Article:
Engaged Anthropology Grant: Amelia Fiske

01: Amelia Fiske and Jonas Fischer introduce their graphic article, Herencia Tóxica at the Humboldt Association in Quito on the 27th of February, 2020. Photo credit: Silvia Echevarria

In 2012 Dr. Amelia Fiske received a Dissertation Fieldwork Grant to aid research on “The Making of Harm in the Ecuadorian Amazon,” supervised by Dr. Margaret J. Wiener. When Dr. Fiske was awarded an Engaged Anthropology Grant in 2019 she was able to return to Ecuador to aid engaged activities on, “Toxic Inheritance: Our Common Chemical Constitutions and dependencies”.

We are living in the “age of toxicity” (Walker 2011, ix). Oil and its derivatives surround us. As one of the principal drivers of anthropogenic change today, oil production has rapidly transformed how life is lived around the globe. Lago Agrio and the surrounding oil producing areas of the Ecuadorian Amazon are a prime example of a pressing predicament of the present: the very petrochemical compounds that sustain our lives today also produce tremendous harm.

02: Audience members debate the role of toxicity in their everyday lives. Photo credit: Silvia Echevarria

Throughout ethnographic fieldwork in the region that grew up around the first wells drilled by the Texaco Company in the 1960s, I observed how the toxicants used and produced in oil production cross boundaries. Toxicants routinely breached the industrial membranes built to retain the contents of wastepits, spills, and the effects of industry more broadly. While official accounts insist that harm from oil is controlled with advanced technology, everyday life in the region contests this.

While writing up my PhD research, I wanted to find a way to capture the experiences of toxicity described to me by residents of the region. Some spoke of “swimming in oil” while washing clothes in the river, or seeing “smoke thick like marmalade” that plumed from the gas flares. As one man noted, they were “naked in the face of contamination.” In search of a creative format to express these experiences, I began to explore graphic storytelling of ethnographic research.

03: Invited presenters, Vanessita Roa, Kati Alvarez, and Santiago del Hierro, commented on Herencia Tóxica and discussed different ways of representing toxicity in relation to extractive industries. Photo credit: Amelia Fiske

In 2018, while living in Germany, my path crossed with Jonas Fischer. A graphic arts and design student, Jonas had already published a graphic book with archaeologists, and had experience working with scientific information in a visual format. We began to work together to create a graphic article, Herencia Tóxica (Toxic Inheritance), to delve into questions of toxicity and contamination in the Ecuadorian Amazon. Based on my ethnographic findings, the graphic article is intended to be an open, accessible invitation to contemplate the ways that all of our lives have been profoundly transformed by the toxins we live with and rely upon.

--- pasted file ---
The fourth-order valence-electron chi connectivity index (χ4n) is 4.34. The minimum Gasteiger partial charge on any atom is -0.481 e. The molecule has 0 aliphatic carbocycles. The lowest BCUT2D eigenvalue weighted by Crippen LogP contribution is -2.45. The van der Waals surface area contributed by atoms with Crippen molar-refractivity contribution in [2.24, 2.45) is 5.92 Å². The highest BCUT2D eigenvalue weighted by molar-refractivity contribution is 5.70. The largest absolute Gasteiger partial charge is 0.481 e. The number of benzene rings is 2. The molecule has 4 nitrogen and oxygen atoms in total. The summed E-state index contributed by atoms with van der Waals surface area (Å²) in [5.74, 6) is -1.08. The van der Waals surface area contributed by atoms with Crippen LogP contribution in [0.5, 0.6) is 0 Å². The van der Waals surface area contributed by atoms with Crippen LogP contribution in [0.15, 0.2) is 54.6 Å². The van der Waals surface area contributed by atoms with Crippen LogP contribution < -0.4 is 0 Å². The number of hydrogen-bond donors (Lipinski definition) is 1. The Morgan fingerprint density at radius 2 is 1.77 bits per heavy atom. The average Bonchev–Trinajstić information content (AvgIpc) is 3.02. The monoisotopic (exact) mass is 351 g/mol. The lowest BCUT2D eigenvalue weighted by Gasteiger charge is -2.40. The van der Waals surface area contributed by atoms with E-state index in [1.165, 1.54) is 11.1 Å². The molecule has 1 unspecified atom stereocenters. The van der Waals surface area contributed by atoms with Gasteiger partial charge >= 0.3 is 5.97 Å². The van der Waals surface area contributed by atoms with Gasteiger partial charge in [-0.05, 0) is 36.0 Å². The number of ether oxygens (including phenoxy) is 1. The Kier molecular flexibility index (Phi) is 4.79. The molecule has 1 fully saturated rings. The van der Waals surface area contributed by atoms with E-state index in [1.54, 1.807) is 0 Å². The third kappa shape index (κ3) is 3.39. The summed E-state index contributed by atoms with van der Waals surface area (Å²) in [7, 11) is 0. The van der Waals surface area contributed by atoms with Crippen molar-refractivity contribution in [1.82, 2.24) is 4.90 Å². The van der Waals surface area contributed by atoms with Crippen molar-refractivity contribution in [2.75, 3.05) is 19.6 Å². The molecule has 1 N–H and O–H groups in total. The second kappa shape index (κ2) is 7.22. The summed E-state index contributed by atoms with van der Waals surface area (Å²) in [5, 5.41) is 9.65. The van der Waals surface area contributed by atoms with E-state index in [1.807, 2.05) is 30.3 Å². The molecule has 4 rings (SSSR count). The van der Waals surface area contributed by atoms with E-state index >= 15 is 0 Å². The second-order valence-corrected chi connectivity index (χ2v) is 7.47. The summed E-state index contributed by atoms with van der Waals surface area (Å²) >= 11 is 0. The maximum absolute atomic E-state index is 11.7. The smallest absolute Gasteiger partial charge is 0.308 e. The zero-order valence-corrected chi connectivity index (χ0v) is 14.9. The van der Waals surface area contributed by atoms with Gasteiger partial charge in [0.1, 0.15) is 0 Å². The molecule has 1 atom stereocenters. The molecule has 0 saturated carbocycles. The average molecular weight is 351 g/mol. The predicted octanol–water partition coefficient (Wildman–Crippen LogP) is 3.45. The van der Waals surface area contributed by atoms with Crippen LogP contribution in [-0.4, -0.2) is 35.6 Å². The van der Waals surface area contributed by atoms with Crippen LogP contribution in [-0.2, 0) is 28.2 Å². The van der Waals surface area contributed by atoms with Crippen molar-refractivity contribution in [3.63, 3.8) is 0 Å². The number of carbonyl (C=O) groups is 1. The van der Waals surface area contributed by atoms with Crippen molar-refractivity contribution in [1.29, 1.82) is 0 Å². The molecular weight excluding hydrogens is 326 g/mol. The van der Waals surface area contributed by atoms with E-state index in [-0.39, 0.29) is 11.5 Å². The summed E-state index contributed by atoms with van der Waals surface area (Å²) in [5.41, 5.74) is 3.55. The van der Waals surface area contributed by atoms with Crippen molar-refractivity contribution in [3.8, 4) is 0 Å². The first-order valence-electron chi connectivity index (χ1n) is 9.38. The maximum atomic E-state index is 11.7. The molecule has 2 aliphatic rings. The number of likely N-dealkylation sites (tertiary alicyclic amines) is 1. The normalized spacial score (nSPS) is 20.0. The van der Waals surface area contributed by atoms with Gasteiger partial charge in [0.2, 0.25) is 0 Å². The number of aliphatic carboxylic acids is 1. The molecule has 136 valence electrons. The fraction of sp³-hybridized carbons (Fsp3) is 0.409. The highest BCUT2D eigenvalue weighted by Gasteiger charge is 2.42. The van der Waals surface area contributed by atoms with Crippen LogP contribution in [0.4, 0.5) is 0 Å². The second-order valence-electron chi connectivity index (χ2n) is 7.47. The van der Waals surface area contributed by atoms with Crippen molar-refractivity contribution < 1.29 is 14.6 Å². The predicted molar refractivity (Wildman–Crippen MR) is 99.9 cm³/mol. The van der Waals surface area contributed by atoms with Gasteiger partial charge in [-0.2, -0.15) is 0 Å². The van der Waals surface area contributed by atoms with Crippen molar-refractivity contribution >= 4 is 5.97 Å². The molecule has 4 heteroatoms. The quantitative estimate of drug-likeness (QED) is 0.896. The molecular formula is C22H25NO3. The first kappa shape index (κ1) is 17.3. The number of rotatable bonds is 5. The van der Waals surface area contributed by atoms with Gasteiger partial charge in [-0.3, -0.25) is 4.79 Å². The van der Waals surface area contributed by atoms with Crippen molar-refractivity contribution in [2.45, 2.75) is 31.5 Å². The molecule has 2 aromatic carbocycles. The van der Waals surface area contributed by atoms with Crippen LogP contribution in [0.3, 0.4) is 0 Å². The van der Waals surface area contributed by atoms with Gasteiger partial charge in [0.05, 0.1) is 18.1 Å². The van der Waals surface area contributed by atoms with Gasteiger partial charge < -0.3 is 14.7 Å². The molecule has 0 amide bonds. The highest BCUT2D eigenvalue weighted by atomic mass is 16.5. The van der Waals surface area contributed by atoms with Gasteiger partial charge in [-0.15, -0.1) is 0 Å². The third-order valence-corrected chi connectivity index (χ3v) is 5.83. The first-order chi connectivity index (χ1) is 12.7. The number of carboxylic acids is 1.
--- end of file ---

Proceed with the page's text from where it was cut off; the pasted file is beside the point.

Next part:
04: Kati Alvárez offers her reflections on the role of the visual in communicating experiences with toxicity in Herencia Tóxica. Photo credit: Silvia Echevarria

With support from the Wenner Gren Engaged Anthropology grant, in February 2020 Jonas and I travelled together to Ecuador to share Herencia Tóxica with the interlocutors I worked with while in the field and with the Ecuadorian public. In Quito, we exhibited the graphic article for a month at the Humboldt Association (see press coverage here). On the inaugural night of the exhibition, we hosted a public conversation on toxicity, with three invited speakers who have extensive experience working and living in the Amazon: Kati Alvarez, Santiago del Hierro, and Vanessita Roa. Speaking from their experiences as a sociologist, architect, and artist, they covered topics such as how graphic arts can be a tool for engaging in difficult questions surrounding our consumption of fossil fuels, or how to best represent the crisis of toxicity amidst a deluge of visual media. With more than 40 people present, members of the audience joined the conversation with questions and comments.

Poignant comparisons were drawn between how toxicity is experienced in oil producing areas of the Amazon and how it is experienced in urban spaces like Quito, and the legacies of US- based companies in Latin America.

05: A selection from the graphic article exhibited at the Humboldt Association. The exhibit was open to the public for one month. Photo credit: Silvia Echevarria

Following the exhibition, Jonas and I traveled to the Lago Agrio. We spent a day at  Amisacho, an environmental education and reforestation center, where we exhibited the graphic article. Interlocutors that I had spent time with during my fieldwork offered their reflections on how the graphic article related to their own experience, such as arriving in the 1970s to claim land during Agrarian Reform, or walking along oil pipelines on the way to school. With invited community groups, activists, and youth, we held a workshop on the use of comics in activism and education. For the culmination of the event, each participant worked on completing a short graphic “zine” on a topic of their choosing. Jonas and I led the group in making an 8-page zine from a single piece of folded paper, a grassroots technique that allows comics be easily scanned and reprinted for sharing with family members, neighbors, or for community organizing events. All materials, including printed copies of the article in poster and book format, as well as didactic tools from the presentation, were given to the Amisacho organizers as a “workshop packet” in order that facilitators can lead similar workshops in future. In the following days, we spent time with former interlocutors and distributed printed copies of Herencia Tóxica while visiting communities living adjacent to the oil camps of Sucumbíos and Orellana.